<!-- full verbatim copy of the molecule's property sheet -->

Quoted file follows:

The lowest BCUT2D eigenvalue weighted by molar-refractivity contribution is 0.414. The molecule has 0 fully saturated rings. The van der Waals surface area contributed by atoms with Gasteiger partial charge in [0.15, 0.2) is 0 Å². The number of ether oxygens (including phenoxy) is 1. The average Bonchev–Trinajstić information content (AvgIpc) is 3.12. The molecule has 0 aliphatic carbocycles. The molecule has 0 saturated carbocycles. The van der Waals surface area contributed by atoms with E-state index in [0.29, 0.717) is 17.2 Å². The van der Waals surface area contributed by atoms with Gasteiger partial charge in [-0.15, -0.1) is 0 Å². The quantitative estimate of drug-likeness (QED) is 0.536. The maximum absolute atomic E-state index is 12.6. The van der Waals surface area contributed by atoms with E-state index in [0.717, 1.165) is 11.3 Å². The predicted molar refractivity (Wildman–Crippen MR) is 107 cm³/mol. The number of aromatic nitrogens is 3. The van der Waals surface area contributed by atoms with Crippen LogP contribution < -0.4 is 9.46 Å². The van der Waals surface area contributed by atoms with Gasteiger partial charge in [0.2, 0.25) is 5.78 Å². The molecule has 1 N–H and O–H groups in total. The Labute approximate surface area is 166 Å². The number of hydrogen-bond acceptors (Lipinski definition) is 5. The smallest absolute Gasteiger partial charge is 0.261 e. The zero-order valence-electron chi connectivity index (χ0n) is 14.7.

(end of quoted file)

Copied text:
The lowest BCUT2D eigenvalue weighted by molar-refractivity contribution is 0.414. The molecule has 0 fully saturated rings. The van der Waals surface area contributed by atoms with Gasteiger partial charge in [0.15, 0.2) is 0 Å². The number of ether oxygens (including phenoxy) is 1. The average Bonchev–Trinajstić information content (AvgIpc) is 3.12. The molecule has 0 aliphatic carbocycles. The molecule has 0 saturated carbocycles. The van der Waals surface area contributed by atoms with E-state index in [0.29, 0.717) is 17.2 Å². The van der Waals surface area contributed by atoms with Gasteiger partial charge in [-0.15, -0.1) is 0 Å². The quantitative estimate of drug-likeness (QED) is 0.536. The maximum absolute atomic E-state index is 12.6. The van der Waals surface area contributed by atoms with E-state index in [0.717, 1.165) is 11.3 Å². The predicted molar refractivity (Wildman–Crippen MR) is 107 cm³/mol. The number of aromatic nitrogens is 3. The van der Waals surface area contributed by atoms with Crippen LogP contribution < -0.4 is 9.46 Å². The van der Waals surface area contributed by atoms with Gasteiger partial charge in [0.2, 0.25) is 5.78 Å². The molecule has 1 N–H and O–H groups in total. The Labute approximate surface area is 166 Å². The number of hydrogen-bond acceptors (Lipinski definition) is 5. The smallest absolute Gasteiger partial charge is 0.261 e. The zero-order valence-electron chi connectivity index (χ0n) is 14.7.